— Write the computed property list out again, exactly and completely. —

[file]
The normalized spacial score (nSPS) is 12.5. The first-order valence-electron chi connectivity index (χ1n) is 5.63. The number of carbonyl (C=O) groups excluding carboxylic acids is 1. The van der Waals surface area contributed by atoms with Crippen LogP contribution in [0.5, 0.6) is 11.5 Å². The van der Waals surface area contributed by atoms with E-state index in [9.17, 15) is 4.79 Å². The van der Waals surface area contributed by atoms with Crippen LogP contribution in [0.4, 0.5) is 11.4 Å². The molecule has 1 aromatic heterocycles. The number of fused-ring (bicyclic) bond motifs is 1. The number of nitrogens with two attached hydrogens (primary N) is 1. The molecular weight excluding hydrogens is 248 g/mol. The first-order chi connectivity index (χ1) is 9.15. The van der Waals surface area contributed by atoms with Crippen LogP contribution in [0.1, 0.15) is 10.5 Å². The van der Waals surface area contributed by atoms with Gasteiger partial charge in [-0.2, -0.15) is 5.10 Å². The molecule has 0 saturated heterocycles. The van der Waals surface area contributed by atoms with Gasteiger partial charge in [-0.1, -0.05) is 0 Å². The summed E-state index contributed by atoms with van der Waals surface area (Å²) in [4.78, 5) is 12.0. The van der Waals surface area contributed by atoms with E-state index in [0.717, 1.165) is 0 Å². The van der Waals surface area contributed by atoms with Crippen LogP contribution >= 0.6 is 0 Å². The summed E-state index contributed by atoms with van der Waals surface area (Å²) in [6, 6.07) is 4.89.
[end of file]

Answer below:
The normalized spacial score (nSPS) is 12.5. The first-order valence-electron chi connectivity index (χ1n) is 5.63. The number of carbonyl (C=O) groups excluding carboxylic acids is 1. The van der Waals surface area contributed by atoms with Crippen LogP contribution in [0.5, 0.6) is 11.5 Å². The van der Waals surface area contributed by atoms with E-state index in [9.17, 15) is 4.79 Å². The van der Waals surface area contributed by atoms with Crippen LogP contribution in [0.4, 0.5) is 11.4 Å². The molecule has 1 aromatic heterocycles. The number of fused-ring (bicyclic) bond motifs is 1. The number of nitrogens with two attached hydrogens (primary N) is 1. The molecular weight excluding hydrogens is 248 g/mol. The first-order chi connectivity index (χ1) is 9.15. The van der Waals surface area contributed by atoms with Crippen LogP contribution in [0.1, 0.15) is 10.5 Å². The van der Waals surface area contributed by atoms with Gasteiger partial charge in [-0.2, -0.15) is 5.10 Å². The molecule has 0 saturated heterocycles. The van der Waals surface area contributed by atoms with Gasteiger partial charge in [-0.1, -0.05) is 0 Å². The summed E-state index contributed by atoms with van der Waals surface area (Å²) in [4.78, 5) is 12.0. The van der Waals surface area contributed by atoms with E-state index in [0.717, 1.165) is 0 Å². The van der Waals surface area contributed by atoms with Crippen LogP contribution >= 0.6 is 0 Å². The summed E-state index contributed by atoms with van der Waals surface area (Å²) in [6, 6.07) is 4.89.